After two straight losses, the Raiders know the future is now. It’s either win the remaining three games of the season or forget about the playoffs.
So, Wednesday’s practice, said head coach Hue Jackson, was “awesome,” with a palpable feeling of “urgency and intensity.”
The players felt it, too.
“We have a chance to get to the playoffs,” quarterback Carson Palmer told Steve Corkran of the Bay Area News Group. “We have to go 3-0 in the next three weeks. There is no other option, there is no other route. … For us, we got to start on Sunday.”
At least it appears the Raiders will have wide receiver Denarius Moore back for the final three games, beginning with Sunday’s game against the 8-5 Detroit Lions at O.co Coliseum.
Moore and fellow receiver Jacoby Ford have been missing from the lineup the past few games, leaving Palmer with few big-play and deep-threat options.
And Moore, a rookie from Tennessee, has been the Raiders’ most dynamic receiver this season with 24 catches for 410 yards and four TDs.
Moore, who missed the last three games with a foot injury, returned to practice on a limited basis Wednesday.
“He didn’t get a ton of work,” Palmer told the San Francisco Chronicle’s Vittorio Tafur, “but he looked good.”
Jackson said getting Moore back will be “a tremendous boost.”
Ford, who also has a foot injury, ran on the side but did not practice, Tafur reported, and running back Darren McFadden (foot) was absent.
It’s beginning to look like the Raiders will have to make their three-game run to the playoffs without McFadden. And even if Oakland gets into the postseason, McFadden may not be available.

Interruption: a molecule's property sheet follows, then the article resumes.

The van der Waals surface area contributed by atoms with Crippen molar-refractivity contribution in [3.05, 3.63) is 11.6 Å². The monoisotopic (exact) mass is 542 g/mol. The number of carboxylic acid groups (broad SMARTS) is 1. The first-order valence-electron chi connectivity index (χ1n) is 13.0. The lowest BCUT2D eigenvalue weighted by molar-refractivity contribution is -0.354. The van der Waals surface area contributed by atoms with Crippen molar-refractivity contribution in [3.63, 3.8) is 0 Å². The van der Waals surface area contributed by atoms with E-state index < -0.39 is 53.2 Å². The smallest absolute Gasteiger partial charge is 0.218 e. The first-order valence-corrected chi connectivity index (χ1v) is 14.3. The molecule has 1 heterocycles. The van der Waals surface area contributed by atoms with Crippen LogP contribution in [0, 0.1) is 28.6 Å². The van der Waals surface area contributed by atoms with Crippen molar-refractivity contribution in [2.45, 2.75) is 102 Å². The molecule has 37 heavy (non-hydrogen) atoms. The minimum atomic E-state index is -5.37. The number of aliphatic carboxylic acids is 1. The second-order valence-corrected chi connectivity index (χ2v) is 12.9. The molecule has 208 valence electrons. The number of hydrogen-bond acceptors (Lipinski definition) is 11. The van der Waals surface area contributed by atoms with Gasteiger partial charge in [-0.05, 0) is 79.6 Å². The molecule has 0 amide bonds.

Tafur reported on his blog that ESPN’s Stephania Bell, a physical therapist and board-certified orthopedic clinical specialist, said the foot injury suffered by McFadden Oct. 23 vs. Kansas City – called by the team a “mid-foot sprain” and by others a “Lisfranc” injury -- can be a long-term injury.
Said Bell: “For any injury to the midfoot, it is important that full healing occur in order to restore normal gait and prevent future problems, which can render the recovery process slow. In McFadden’s case, his recovery appears to be taking longer than the Raiders initially projected it would, adding to the frustration of all looking from the outside in.”
With McFadden out, and Michael Bush getting the majority of carries, Oakland’s running game – its best weapon early in the season – has slowed. As the Associated Press reported, the Raiders have gone more than 14 quarters and 99 carries without a run of at least 20 yards after having 19 such runs in the first 9½ games.
That could change Sunday, however. While the Raiders defense gives up the most yards per carry in the NFL at 5.1 yards per attempt, the Lions are the second-worst at 5.2.
With Moore back, and a defense Oakland should be able to run against, the Raiders are hopeful of getting back in the win column. That would be one down, two to go.